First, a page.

“So what have we learned? What can you tell me?”, the 16-year-old me asked. 
“You want to know what I’d do differently?” I responded.
“No.” he said wisely. “I figure what you’ve learned will answer that question. I just want to know what you’ve found out; how you’ve grown.”
“First” I said, “I’ve learned to happily accept friendship wherever it’s offered and never worry too much if the person offering the friendship is the coolest, or the best looking, or even the most fun. Friendship is a treasure under any circumstance.”
He asked, “Are you saying I’m a bad guy because I’m not friends with everyone?”
“No. But you are unfulfilled because you have turned away from possible friendships for any number of reasons ranging from not thinking someone was cool enough, or pretty enough, or they were too cool or too pretty and you somehow didn’t think you could measure up.” I answered. “Friendships color your world, your life. And you can have more of them.”
Secondly I said, “I’ve learned to move past disappointments. I’ve learned they are inevitable and that if you embrace them too hard they become part of you. If you let them go they’re only part of the past.”
“Anything else?” he asked.
The Author in 2013 age 49 I told him, “I’ve learned to do what makes me happy.” I said, ”Time between where you are at age 16 and where I am in 2013 at age 49 has been a short period of time. And now I know that the time between now and the day I die, whenever that may be, will be even shorter. The time we have is fleeting and valuable. Spending it being angry, worrying about money, or stagnant with immobilization caused by fear or procrastination is a waste of time and a detriment to your happiness.”
“All that seems so simple.” he said.
I closed our encounter by telling the sixteen year old me, “It is simple. And it’s hard.” 

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If You Voted For Obama Be Embarrassed! And Not Because of the Shutdown.

Washington DC - Capitol Hill: United States Ca...

So the Federal Government is shut down. Based on my previous writings and the headline to this blog I bet you think I’m going to blame President Obama. If so you really haven’t read my previous posts very closely. You don’t know me at all.

Though I don’t completely blame the President for the shutdown I am, nonetheless, enraged by his arrogance and perpetual politicking rather than leading. What’s got my ire up is the Chicago Wonderkind again doing all that he can to make Americans uncomfortable in order to gain political points. He did it when the Sequester hit last Spring too. It’s cheap and it demonstrates in BIG BOLD LETTERS that he doesn’t really care about the American people, only his ideology and at this point, I believe, his legacy.

As seen in this video barricades were erected around the World War II Memorial in Washington D.C. and other open-air memorials throughout our Capital. It’s important for you to know, if you didn’t, that these barriers never previously existed. The government is shutdown because it, ostensibly, has run out of money. But it somehow finds money to erect barricades to our nations most precious monuments that at times other than the shutdown are open to the public at all hours of the day and night, 365 days-a-year?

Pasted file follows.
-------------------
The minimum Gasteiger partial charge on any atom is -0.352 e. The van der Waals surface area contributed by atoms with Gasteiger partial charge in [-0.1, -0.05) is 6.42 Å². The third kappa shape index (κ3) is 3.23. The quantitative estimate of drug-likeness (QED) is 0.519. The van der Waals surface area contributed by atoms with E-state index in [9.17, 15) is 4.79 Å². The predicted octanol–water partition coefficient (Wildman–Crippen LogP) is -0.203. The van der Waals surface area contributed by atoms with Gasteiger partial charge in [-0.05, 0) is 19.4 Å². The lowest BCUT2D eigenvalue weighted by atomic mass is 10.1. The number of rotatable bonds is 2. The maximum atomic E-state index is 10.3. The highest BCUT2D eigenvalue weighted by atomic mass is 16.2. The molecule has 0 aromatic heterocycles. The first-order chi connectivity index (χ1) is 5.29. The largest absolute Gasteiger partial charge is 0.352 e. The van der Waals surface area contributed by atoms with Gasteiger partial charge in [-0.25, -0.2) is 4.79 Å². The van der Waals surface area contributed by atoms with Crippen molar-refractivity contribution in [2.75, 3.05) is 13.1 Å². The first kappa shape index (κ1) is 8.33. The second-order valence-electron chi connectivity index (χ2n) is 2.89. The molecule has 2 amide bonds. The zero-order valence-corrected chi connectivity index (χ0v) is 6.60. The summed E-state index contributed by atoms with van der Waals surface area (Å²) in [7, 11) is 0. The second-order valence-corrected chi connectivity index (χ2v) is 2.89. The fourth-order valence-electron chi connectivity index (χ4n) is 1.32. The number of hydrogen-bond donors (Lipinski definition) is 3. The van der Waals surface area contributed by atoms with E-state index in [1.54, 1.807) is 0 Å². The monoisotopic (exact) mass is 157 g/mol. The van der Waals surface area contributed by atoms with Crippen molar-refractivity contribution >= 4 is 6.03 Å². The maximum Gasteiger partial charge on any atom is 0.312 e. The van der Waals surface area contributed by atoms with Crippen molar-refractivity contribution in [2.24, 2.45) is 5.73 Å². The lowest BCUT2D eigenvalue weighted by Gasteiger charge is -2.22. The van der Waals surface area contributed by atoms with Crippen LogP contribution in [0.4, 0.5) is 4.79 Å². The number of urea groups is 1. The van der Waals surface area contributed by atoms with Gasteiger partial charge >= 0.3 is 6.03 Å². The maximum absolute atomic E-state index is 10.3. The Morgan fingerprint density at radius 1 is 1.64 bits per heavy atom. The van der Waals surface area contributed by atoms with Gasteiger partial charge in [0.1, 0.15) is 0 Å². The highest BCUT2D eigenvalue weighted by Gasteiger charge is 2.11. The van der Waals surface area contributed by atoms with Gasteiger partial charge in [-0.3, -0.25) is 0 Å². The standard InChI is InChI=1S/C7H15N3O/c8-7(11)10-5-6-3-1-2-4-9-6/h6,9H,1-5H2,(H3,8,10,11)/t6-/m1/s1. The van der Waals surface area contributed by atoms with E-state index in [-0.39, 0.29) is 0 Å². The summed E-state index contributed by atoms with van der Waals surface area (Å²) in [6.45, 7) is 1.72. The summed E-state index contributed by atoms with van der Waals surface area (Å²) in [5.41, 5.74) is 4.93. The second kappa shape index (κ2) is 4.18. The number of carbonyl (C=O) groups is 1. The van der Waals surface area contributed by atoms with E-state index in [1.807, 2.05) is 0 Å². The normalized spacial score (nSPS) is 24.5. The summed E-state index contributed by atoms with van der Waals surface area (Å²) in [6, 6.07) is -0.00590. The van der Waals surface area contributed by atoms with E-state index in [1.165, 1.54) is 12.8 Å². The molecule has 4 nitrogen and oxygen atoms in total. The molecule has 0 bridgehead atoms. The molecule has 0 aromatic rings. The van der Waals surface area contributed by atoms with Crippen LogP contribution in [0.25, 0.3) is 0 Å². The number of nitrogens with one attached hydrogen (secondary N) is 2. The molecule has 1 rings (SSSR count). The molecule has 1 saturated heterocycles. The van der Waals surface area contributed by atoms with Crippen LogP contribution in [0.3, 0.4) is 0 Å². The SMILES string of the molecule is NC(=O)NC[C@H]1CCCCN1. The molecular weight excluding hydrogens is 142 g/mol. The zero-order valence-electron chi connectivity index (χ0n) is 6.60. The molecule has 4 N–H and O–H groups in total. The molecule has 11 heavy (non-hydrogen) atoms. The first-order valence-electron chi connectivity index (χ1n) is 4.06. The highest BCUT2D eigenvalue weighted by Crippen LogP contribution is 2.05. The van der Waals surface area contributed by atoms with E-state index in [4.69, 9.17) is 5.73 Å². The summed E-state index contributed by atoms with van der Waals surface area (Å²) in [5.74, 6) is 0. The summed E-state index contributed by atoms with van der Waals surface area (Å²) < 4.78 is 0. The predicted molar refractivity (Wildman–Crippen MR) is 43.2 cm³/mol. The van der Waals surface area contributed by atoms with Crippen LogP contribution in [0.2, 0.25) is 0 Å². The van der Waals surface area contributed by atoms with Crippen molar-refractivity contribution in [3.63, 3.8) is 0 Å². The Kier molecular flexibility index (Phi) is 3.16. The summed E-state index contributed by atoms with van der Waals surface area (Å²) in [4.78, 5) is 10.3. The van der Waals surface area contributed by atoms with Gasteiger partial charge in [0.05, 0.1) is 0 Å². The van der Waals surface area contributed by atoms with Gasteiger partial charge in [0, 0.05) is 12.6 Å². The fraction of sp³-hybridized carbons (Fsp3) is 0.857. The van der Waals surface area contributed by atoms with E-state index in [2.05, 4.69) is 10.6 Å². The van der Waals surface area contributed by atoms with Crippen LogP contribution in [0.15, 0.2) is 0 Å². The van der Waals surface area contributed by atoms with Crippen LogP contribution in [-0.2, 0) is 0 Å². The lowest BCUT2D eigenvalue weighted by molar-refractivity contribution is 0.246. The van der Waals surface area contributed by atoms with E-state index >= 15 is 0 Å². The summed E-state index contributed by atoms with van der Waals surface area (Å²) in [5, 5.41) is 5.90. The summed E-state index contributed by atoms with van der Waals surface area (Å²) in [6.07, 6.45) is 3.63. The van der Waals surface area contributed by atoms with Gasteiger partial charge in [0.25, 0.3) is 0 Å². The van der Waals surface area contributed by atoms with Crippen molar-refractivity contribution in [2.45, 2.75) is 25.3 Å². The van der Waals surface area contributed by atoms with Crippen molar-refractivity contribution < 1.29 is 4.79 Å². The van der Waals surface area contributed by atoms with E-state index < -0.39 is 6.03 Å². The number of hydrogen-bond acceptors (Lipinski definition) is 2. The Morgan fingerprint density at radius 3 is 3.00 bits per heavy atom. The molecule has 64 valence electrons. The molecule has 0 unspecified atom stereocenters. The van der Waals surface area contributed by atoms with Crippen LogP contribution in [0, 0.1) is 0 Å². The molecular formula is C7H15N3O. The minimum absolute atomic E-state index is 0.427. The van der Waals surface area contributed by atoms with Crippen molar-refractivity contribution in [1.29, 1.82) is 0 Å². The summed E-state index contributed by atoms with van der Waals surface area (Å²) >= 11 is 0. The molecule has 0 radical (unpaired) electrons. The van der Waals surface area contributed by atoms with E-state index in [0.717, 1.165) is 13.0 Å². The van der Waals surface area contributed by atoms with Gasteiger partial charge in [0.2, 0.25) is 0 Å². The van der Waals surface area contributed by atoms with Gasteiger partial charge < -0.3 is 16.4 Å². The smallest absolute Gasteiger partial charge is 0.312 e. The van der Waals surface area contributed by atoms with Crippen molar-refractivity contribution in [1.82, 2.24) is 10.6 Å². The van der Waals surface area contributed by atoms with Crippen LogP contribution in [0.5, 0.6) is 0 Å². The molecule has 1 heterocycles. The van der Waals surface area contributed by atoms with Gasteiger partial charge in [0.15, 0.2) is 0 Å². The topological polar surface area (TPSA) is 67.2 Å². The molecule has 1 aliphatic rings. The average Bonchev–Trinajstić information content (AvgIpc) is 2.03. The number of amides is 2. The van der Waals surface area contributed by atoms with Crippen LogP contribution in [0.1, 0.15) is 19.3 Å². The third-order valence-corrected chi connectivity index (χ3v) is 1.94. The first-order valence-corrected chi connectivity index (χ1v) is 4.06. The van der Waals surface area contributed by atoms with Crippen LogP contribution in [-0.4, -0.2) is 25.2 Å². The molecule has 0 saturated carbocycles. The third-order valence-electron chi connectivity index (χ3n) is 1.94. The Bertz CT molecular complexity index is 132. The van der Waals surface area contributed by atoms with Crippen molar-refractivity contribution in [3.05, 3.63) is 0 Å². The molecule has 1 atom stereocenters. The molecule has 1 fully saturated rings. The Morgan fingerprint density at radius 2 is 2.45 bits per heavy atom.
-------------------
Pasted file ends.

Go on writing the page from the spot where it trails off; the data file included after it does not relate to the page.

Additionally, the Administration has ordered a stoppage of all military recreational events including the traditional match between military academies Air Force vs Navy. Again, look beyond the Obama people’s claim that this is being done to save money. But the game this Saturday at the Navy-Marine Corp Memorial Stadium in Annapolis, Maryland is an NCAA football game. It’s undoubtedly sold out, always is, and actually generates revenue for the military academies and the Federal Government.

Just like he did with the Sequester the President is having a temper tantrum and is making certain that we the American people suffer as much public discomfort as can be. So he is canceling as many events, or programs that reach the most people that he can. It’s his view that doing so will not reflect poorly on him or other Democrats; but rather it will reflect poorly on Republicans who he continues to blame for the government shut down. A shut down brought on because two of the three legislative branches of the Federal government led by Democrats couldn’t come to agreement with the one legislative body led by Republicans. But it’s up to you, the readers of this blog, to recognize what is really happening. Obama is hurting you in order to hurt Republicans. I so desperately want a President who works to make difficult times easier for us, rather than more uncomfortable. Isn’t that what leaders do?

The shut down is an embarrassment for our government. But it’s your fault, Republicans and Democrats, voters. Voters this is your fault. You re-elected the same leaders who have been in place for at least 6 years.

English: Nancy Pelosi photo portrait as Speake...

Nancy Pelosi controls the Democrats in the U.S. House and has since 2002.

Official portrait of United States House Speak...

John Boehner has the GOP since 2007.  Harry Reid is Senate Democratic leader going back to 2005. And Mitch McConnell has been Senate GOP leader since 2007. And then there’s the President. In office since January 2009. Nearly 5 years of the exact same leaders that have been incapable of passing a budget since 2009 (a year when Democrats controlled all three legislative bodies). How could you have expected any different? So keep your disgust to yourself on the subject of the budget wrangling.

Instead share your disgust with mine over a President going out of his way to hurt you. Has that ever happened before in American history? I think not.